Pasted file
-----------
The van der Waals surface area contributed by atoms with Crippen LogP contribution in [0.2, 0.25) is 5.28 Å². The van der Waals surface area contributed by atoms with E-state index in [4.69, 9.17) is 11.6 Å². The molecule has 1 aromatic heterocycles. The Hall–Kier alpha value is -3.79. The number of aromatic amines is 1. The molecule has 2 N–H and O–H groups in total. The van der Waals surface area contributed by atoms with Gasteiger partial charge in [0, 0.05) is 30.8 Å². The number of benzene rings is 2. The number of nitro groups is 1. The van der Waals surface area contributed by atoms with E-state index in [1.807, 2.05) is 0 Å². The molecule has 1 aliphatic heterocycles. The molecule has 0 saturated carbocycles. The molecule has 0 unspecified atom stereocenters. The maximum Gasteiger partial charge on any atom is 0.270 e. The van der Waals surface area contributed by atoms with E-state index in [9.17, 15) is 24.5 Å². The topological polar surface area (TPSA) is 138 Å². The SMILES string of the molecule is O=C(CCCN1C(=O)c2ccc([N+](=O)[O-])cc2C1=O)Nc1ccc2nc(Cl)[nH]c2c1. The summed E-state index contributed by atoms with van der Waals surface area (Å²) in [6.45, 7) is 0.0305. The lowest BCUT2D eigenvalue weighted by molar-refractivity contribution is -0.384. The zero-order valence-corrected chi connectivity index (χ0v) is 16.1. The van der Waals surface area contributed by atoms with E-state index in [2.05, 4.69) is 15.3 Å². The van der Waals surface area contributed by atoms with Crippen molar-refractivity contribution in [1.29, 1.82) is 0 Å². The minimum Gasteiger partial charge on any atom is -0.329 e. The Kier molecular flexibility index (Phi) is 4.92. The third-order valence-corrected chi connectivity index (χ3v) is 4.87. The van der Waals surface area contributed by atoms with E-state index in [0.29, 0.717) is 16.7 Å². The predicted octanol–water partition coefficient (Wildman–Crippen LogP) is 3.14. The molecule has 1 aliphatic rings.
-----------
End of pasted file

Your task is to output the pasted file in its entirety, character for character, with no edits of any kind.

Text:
The van der Waals surface area contributed by atoms with Crippen LogP contribution in [0.2, 0.25) is 5.28 Å². The van der Waals surface area contributed by atoms with E-state index in [4.69, 9.17) is 11.6 Å². The molecule has 1 aromatic heterocycles. The Hall–Kier alpha value is -3.79. The number of aromatic amines is 1. The molecule has 2 N–H and O–H groups in total. The van der Waals surface area contributed by atoms with Gasteiger partial charge in [0, 0.05) is 30.8 Å². The number of benzene rings is 2. The number of nitro groups is 1. The van der Waals surface area contributed by atoms with E-state index in [1.807, 2.05) is 0 Å². The molecule has 1 aliphatic heterocycles. The molecule has 0 saturated carbocycles. The molecule has 0 unspecified atom stereocenters. The maximum Gasteiger partial charge on any atom is 0.270 e. The van der Waals surface area contributed by atoms with E-state index in [9.17, 15) is 24.5 Å². The topological polar surface area (TPSA) is 138 Å². The SMILES string of the molecule is O=C(CCCN1C(=O)c2ccc([N+](=O)[O-])cc2C1=O)Nc1ccc2nc(Cl)[nH]c2c1. The summed E-state index contributed by atoms with van der Waals surface area (Å²) in [6.45, 7) is 0.0305. The lowest BCUT2D eigenvalue weighted by molar-refractivity contribution is -0.384. The zero-order valence-corrected chi connectivity index (χ0v) is 16.1. The van der Waals surface area contributed by atoms with E-state index in [2.05, 4.69) is 15.3 Å². The van der Waals surface area contributed by atoms with Crippen molar-refractivity contribution in [1.29, 1.82) is 0 Å². The minimum Gasteiger partial charge on any atom is -0.329 e. The Kier molecular flexibility index (Phi) is 4.92. The third-order valence-corrected chi connectivity index (χ3v) is 4.87. The van der Waals surface area contributed by atoms with E-state index in [0.29, 0.717) is 16.7 Å². The predicted octanol–water partition coefficient (Wildman–Crippen LogP) is 3.14. The molecule has 1 aliphatic rings.